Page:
The top was attached to a steel gantry, which was mobile and could travel the length of the set and the bottom disappeared into a slot in the stage floor. A steel rod came up through the base of the tornado and was moved in one direction while the gantry was moved in the opposite direction this gave the tornado a natural swaying motion. Then a material known as Fullers Earth, which is a brown powdery dust, was blown in to the base and top of the tornado by using compressed air, some of the dirt filtered through the muslin which helped to mask it. This effect recreated the dirt and other material that a tornado picks up as it moves across the ground, next came the sky. Thick dark clouds of smoke made from sulphur and carbon were blown onto the set from catwalk’s over the stage, this gave the effect of the dark ominous sky’s that are usually associated with severe weather. To top off all of this tornadic chaos two panels of glass, which had grey cotton balls pasted to them, were placed four to five feet in front of the cameras and were moved in opposite directions this added to the tornado’s churning motion and also helped to hide the gantry and the top portion of the tornado. Throw in some wind machines and you have yourself a very convincing recreation of a tornado.
In 1940 a young special effects man named Larry Butler would use two invention that he created to forever change the field of special effects. The first was the Traveling Matte and the second was the Bluescreen, which is still widely used. The first film that these effects were showcased on was The Thief Of Bagdad (1940) which featured flying carpets, a 70 foot tall genie and a goddess with six arms, to name just a few. The traveling matte is a complex effect to work with because it requires a different matte for each frame of film unlike still photography where single mattes are used. The film must be manipulated various ways especially during its processing to create the illusion of a person being somewhere that they really aren’t. An example of this effect would be someone who is clinging by their fingertips to the outside of a 1, 000 foot tall skyscraper.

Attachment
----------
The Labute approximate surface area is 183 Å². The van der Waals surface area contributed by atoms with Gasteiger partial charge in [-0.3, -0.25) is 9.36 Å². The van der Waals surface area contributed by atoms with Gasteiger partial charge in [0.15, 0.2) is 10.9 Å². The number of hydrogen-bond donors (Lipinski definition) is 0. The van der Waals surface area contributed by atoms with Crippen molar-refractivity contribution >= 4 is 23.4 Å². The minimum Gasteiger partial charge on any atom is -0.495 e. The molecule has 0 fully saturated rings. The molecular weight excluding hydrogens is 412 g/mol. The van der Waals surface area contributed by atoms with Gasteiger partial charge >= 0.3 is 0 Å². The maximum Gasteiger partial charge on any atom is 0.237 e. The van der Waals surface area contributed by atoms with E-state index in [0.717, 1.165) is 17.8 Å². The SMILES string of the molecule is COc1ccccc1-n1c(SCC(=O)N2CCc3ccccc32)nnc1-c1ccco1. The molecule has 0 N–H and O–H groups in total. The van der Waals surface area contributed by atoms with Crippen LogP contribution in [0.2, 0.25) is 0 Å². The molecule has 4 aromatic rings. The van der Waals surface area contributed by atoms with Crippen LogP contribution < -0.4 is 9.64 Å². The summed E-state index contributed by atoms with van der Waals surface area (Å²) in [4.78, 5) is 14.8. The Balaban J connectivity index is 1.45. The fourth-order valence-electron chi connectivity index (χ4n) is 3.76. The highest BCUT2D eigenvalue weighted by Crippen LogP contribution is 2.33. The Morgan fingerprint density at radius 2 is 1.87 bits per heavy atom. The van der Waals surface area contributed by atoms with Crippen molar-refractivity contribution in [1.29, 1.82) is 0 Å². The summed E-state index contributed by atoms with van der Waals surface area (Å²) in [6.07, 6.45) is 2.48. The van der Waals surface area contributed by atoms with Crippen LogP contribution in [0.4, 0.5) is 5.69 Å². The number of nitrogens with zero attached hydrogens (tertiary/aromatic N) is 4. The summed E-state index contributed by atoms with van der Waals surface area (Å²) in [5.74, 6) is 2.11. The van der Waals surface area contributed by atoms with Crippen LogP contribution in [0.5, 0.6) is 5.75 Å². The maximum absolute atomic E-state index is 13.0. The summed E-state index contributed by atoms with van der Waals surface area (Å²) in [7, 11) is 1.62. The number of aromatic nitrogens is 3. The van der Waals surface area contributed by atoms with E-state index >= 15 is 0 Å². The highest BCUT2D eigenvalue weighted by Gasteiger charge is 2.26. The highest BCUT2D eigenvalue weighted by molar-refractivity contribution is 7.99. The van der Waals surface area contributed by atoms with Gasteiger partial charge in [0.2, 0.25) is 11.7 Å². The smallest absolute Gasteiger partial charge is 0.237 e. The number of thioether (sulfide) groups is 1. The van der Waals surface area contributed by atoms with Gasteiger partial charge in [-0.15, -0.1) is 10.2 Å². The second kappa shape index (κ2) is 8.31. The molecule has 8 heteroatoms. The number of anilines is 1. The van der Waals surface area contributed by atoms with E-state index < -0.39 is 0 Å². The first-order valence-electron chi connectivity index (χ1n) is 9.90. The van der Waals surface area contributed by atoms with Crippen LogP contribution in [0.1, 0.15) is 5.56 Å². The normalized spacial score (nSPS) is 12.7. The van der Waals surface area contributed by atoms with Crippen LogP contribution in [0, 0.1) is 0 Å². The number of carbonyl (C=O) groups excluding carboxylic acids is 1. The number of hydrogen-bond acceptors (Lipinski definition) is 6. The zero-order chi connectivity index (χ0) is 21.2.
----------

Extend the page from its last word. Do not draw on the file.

You could use the actor or actress to do this but if something goes wrong you could wind up with a big mess on your hands! legally speaking that is plus actors are too valuable to risk on something like this. Another option would be to use a stuntperson and only use long camera shots but in this type of scene you would want to see the fear and tension on the actors face so we can toss this option off to the side along with the first, the next option is the traveling matte and bluescreen. First you would film the skyscraper, this is called the background plate then you would film the actor dangling from a wall similar to the skyscraper which is done in the studio against a bluescreen, in reality the actor is only a few feet off the ground. You would then manipulate and combine those pieces of film during its processing and like magic you wind up with is a very realistic scene of a person tangleing from the side of a skyscraper. Larry Butler won the first of his two oscar’s in 1940 for the special effects he created using these two inventions in The Thief Of Bagdad, not bad for a man who dropped out of Burbank High School in California to learn special effects from his father who was also in that profession.